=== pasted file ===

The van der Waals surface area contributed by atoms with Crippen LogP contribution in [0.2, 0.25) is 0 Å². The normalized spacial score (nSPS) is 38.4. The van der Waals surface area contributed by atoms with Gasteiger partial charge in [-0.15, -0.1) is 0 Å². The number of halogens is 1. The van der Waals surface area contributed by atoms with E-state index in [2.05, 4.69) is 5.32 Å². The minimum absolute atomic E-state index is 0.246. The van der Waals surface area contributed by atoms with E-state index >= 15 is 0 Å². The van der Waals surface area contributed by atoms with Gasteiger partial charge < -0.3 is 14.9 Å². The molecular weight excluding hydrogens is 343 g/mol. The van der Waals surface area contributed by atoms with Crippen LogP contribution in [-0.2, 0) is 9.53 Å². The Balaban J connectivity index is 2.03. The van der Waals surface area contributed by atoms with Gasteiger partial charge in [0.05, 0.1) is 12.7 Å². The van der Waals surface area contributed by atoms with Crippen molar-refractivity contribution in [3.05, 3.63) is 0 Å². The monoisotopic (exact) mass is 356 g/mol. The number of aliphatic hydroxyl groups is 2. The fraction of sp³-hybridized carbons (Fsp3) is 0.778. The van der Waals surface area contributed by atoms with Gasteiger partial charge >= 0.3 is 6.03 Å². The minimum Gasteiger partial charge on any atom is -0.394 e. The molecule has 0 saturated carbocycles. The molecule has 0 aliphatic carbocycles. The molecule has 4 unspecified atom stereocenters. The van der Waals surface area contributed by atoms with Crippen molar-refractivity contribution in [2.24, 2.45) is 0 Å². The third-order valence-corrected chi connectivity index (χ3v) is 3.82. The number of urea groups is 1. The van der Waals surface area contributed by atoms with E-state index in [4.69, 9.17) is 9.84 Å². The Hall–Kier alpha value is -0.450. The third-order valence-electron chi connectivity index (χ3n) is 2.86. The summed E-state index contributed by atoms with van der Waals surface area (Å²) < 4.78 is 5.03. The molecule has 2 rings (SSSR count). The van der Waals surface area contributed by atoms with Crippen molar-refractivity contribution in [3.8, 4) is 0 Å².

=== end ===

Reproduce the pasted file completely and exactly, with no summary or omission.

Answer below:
The van der Waals surface area contributed by atoms with Crippen LogP contribution in [0.2, 0.25) is 0 Å². The normalized spacial score (nSPS) is 38.4. The van der Waals surface area contributed by atoms with Gasteiger partial charge in [-0.15, -0.1) is 0 Å². The number of halogens is 1. The van der Waals surface area contributed by atoms with E-state index in [2.05, 4.69) is 5.32 Å². The minimum absolute atomic E-state index is 0.246. The van der Waals surface area contributed by atoms with E-state index >= 15 is 0 Å². The van der Waals surface area contributed by atoms with Gasteiger partial charge < -0.3 is 14.9 Å². The molecular weight excluding hydrogens is 343 g/mol. The van der Waals surface area contributed by atoms with Crippen LogP contribution in [-0.2, 0) is 9.53 Å². The Balaban J connectivity index is 2.03. The van der Waals surface area contributed by atoms with Gasteiger partial charge in [0.05, 0.1) is 12.7 Å². The van der Waals surface area contributed by atoms with Crippen molar-refractivity contribution in [3.05, 3.63) is 0 Å². The monoisotopic (exact) mass is 356 g/mol. The number of aliphatic hydroxyl groups is 2. The fraction of sp³-hybridized carbons (Fsp3) is 0.778. The van der Waals surface area contributed by atoms with Gasteiger partial charge >= 0.3 is 6.03 Å². The minimum Gasteiger partial charge on any atom is -0.394 e. The molecule has 0 saturated carbocycles. The molecule has 0 aliphatic carbocycles. The molecule has 4 unspecified atom stereocenters. The van der Waals surface area contributed by atoms with Crippen molar-refractivity contribution in [2.24, 2.45) is 0 Å². The third-order valence-corrected chi connectivity index (χ3v) is 3.82. The number of urea groups is 1. The van der Waals surface area contributed by atoms with E-state index in [4.69, 9.17) is 9.84 Å². The Hall–Kier alpha value is -0.450. The third-order valence-electron chi connectivity index (χ3n) is 2.86. The summed E-state index contributed by atoms with van der Waals surface area (Å²) < 4.78 is 5.03. The molecule has 2 rings (SSSR count). The van der Waals surface area contributed by atoms with Crippen molar-refractivity contribution in [3.8, 4) is 0 Å².